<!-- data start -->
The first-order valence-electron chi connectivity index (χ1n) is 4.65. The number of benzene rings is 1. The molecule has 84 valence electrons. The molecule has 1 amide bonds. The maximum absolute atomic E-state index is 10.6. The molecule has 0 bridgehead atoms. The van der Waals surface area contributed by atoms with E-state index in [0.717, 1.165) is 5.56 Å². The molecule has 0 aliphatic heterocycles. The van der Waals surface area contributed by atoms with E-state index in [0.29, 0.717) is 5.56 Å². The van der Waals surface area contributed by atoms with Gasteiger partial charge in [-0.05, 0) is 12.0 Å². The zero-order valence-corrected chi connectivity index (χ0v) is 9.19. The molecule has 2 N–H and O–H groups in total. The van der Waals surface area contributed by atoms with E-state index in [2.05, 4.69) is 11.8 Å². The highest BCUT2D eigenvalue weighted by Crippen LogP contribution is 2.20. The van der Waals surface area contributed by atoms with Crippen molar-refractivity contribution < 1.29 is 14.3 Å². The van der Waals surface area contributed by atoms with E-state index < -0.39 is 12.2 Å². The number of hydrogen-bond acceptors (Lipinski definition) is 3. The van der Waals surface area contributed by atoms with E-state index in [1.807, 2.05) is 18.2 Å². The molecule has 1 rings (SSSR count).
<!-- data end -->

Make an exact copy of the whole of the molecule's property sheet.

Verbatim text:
The first-order valence-electron chi connectivity index (χ1n) is 4.65. The number of benzene rings is 1. The molecule has 84 valence electrons. The molecule has 1 amide bonds. The maximum absolute atomic E-state index is 10.6. The molecule has 0 bridgehead atoms. The van der Waals surface area contributed by atoms with E-state index in [0.717, 1.165) is 5.56 Å². The molecule has 0 aliphatic heterocycles. The van der Waals surface area contributed by atoms with E-state index in [0.29, 0.717) is 5.56 Å². The van der Waals surface area contributed by atoms with Gasteiger partial charge in [-0.05, 0) is 12.0 Å². The zero-order valence-corrected chi connectivity index (χ0v) is 9.19. The molecule has 2 N–H and O–H groups in total. The van der Waals surface area contributed by atoms with E-state index in [2.05, 4.69) is 11.8 Å². The highest BCUT2D eigenvalue weighted by Crippen LogP contribution is 2.20. The van der Waals surface area contributed by atoms with Crippen molar-refractivity contribution < 1.29 is 14.3 Å². The van der Waals surface area contributed by atoms with E-state index < -0.39 is 12.2 Å². The number of hydrogen-bond acceptors (Lipinski definition) is 3. The van der Waals surface area contributed by atoms with E-state index in [1.807, 2.05) is 18.2 Å². The molecule has 1 rings (SSSR count).